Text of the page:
Distinct from player preference for game systems and playstyle are choices of content with minimal gameplay impact: e.g., choice of player sex / race / species, outfits or skins, companion or sidekick characters, and so forth. If very few players are creating, say, elves, is that a problem with the presentation of elves? Could it be changed with more interesting elf-exclusive content? Or is it not a problem at all? If players tend to dress their sidekick characters in sexually revealing clothes, is that something to push back against–emphatically rejecting the idea of those sidekicks as romantic or sexual objects in the storyline–or lean into, accepting that players want romance / sex and building those opportunities into the characters?
Straddling the line between content choices, play styles, and our next category is nonlinear content. Do players uniformly leave one mission or map for last? If so, is it because the story is naturally inclined that way (in which case, such a result may be desirable) or because Map X is described in the least interesting way upfront? What about repeatable, “grindable” quests–if players favor one variety of side quest grind over others, it’s probably for gameplay reasons… but adding story rewards to underused quest types could encourage players to diversify.
Finally, what about cutscenes? Knowing what cutscenes the player skips and in what context (if players tend to start fast-forwarding halfway through, you probably need shorter scenes, more compelling drama, or both) can be an enormous boon.
6. Know Branching Choices
Finally, for games with branching narrative (and / or branching dialogue), knowing what branches your audience tends to follow can make a world of difference. As always, determining why players choose the way they do can be difficult–did eighty percent of your audience choose to kill instead of save the comedy sidekick because he’s deeply annoying, or because you did too good a job justifying it?–but such data may be the single best window into the mind of the player. When you know the player’s choices, you know a lot about how the player is reacting emotionally to the story.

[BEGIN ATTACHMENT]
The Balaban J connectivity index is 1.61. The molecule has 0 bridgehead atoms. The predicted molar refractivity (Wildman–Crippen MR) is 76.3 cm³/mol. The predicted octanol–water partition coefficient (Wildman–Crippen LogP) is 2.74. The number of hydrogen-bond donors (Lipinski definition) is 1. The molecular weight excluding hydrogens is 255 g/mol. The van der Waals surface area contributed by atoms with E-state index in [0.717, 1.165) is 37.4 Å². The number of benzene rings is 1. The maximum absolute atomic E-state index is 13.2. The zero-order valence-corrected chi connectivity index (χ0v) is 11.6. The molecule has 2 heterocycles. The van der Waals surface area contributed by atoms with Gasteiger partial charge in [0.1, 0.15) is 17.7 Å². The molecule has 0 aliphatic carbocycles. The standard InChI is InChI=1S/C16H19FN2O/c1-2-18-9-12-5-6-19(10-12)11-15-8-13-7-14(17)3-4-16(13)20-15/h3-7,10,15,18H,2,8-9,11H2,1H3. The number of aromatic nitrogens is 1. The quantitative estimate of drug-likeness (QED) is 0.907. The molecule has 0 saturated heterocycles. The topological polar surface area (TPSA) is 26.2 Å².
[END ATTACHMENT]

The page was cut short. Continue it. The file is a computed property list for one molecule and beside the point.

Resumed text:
Look for data that suggest a lack of narrative engagement as well: Do players choose the “default” response at an usually high rate in certain scenes? They may not care about what’s going on, they may not understand their options, or they may be impatient to get back to gameplay.
Remember that narrative branches not taken aren’t necessarily a failure–the mere existence of an alternative path adds value to the game and weight to the primary path–but it should play a role in how you write, design, and budget different branches. If very few players take the “evil” option, then perhaps it’s best to make most evil options relatively cheap to implement, pulling out all stops only for key rewarding moments.
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That’s six examples–just enough to get you started. Whether you get this sort of data from QA testers, focus groups, convention demos, beta testers, online players, or through some other method entirely, study it. Learn to use it. Trust your judgment to interpret it. And make your game better.